The Jubilee Year came after seven “weeks” of years or after forty-nine years. It provided a general overhaul of economic and social life to restore people and properties to their rightful conditions. It was meant to be a new beginning, a time when all who had failed to maintain their place in society were given a chance to start over and when all who had benefited from such failures released what they had gained. It was designed to remind the people of their covenant values and that they did not live by bread alone.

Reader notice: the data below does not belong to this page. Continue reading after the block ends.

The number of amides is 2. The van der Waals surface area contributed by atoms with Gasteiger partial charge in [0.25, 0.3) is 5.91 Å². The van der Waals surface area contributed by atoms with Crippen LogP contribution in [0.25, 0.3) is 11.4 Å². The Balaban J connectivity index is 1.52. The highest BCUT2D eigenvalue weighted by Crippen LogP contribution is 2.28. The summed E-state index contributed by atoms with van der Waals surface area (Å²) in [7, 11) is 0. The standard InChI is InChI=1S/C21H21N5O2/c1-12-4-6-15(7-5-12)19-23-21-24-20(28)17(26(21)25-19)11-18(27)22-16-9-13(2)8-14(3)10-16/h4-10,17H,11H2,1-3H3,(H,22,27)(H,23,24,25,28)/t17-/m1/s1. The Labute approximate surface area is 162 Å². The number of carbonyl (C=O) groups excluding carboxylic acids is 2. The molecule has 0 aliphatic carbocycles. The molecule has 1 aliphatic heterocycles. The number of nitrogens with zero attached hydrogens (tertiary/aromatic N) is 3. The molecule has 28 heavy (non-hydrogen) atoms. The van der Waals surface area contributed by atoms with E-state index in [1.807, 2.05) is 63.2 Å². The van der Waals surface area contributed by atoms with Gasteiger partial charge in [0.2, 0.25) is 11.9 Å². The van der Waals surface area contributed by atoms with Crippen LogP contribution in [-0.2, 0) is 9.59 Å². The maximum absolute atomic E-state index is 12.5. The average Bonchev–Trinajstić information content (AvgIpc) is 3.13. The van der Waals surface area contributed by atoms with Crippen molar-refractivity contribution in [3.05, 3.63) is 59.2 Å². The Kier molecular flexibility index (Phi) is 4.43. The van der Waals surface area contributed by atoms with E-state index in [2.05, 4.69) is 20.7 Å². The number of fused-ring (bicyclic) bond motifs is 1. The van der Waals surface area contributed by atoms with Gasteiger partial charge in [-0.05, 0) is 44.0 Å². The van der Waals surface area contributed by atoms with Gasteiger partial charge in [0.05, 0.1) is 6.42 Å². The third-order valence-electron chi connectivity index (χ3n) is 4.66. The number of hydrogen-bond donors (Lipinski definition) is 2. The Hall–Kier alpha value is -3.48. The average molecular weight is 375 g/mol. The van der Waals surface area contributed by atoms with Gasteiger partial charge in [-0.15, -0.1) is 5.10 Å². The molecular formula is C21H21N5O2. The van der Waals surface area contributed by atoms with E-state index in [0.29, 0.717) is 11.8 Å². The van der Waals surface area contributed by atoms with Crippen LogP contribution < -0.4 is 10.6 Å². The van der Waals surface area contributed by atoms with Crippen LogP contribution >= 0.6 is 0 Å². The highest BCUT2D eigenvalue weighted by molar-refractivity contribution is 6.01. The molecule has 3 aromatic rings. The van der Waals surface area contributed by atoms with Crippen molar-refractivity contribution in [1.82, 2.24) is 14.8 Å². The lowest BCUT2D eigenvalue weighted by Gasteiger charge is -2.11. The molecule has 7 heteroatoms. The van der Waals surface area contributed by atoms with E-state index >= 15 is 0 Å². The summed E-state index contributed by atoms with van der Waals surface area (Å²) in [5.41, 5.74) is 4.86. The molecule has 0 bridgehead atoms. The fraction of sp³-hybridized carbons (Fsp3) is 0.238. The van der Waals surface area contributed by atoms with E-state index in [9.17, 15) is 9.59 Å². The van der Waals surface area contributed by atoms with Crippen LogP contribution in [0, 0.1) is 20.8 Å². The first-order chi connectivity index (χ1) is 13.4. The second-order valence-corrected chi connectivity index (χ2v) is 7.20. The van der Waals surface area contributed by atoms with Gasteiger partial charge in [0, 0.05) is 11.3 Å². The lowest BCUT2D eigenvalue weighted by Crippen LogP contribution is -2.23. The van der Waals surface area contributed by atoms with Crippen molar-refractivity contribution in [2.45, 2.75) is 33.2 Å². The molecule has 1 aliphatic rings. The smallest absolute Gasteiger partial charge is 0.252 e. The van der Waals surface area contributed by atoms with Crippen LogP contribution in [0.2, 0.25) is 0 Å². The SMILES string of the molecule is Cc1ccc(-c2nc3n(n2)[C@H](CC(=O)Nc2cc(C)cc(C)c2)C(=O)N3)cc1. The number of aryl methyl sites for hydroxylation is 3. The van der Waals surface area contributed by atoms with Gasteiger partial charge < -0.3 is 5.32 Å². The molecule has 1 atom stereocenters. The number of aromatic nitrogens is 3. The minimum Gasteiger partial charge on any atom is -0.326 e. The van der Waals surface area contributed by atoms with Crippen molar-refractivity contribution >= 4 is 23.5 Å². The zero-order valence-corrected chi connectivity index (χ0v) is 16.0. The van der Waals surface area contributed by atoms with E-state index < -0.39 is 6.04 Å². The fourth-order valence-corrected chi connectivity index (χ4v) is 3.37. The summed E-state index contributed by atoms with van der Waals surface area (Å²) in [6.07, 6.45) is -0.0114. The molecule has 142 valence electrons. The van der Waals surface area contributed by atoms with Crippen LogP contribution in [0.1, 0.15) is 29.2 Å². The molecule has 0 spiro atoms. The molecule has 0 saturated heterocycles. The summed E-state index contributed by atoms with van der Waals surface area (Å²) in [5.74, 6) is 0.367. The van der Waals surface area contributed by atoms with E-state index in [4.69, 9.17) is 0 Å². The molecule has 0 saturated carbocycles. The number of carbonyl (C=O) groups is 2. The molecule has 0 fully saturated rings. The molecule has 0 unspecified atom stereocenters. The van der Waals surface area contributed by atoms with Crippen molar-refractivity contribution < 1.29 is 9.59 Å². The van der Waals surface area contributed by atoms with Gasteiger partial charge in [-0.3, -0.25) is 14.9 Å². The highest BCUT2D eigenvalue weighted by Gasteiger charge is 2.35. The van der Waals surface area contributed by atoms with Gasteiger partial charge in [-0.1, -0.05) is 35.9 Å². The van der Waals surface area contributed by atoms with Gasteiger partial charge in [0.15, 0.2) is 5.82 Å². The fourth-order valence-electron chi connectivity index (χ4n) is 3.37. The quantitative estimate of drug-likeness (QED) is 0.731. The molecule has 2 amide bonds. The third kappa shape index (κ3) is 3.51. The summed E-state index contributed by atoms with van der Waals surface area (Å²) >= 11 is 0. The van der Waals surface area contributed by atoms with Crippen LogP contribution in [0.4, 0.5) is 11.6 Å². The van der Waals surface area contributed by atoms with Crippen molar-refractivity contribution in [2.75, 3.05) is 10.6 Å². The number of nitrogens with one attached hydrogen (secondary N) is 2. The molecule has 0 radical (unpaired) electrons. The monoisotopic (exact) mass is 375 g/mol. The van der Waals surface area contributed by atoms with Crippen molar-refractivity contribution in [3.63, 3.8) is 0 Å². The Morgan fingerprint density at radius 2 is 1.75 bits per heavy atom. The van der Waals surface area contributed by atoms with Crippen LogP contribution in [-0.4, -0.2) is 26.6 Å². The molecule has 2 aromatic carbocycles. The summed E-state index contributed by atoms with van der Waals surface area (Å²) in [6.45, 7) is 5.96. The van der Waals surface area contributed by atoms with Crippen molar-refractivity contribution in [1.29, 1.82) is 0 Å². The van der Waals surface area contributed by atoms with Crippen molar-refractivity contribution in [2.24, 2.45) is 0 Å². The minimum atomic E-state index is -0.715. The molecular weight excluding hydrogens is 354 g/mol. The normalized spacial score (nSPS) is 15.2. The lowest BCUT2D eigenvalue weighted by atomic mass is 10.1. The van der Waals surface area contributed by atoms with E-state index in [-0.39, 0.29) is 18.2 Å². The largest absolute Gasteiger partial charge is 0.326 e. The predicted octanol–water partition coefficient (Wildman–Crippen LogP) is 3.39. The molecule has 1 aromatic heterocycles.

The Jubilee Year provided Israel with a delightful prospect after a time of labor and perhaps drudgery. It was the crowning point of all the festive occasions because of its length and its impact. It was a time of release from bondage of all that were oppressed, enslaved, or bound. It was a festival of freedom – not one that commemorated any historical deliverance in the past but one that looked forward to the future.
The themes of rest and release are at the heart of prophetic hope as well, for the great Jubilee Year is a type of the messianic age.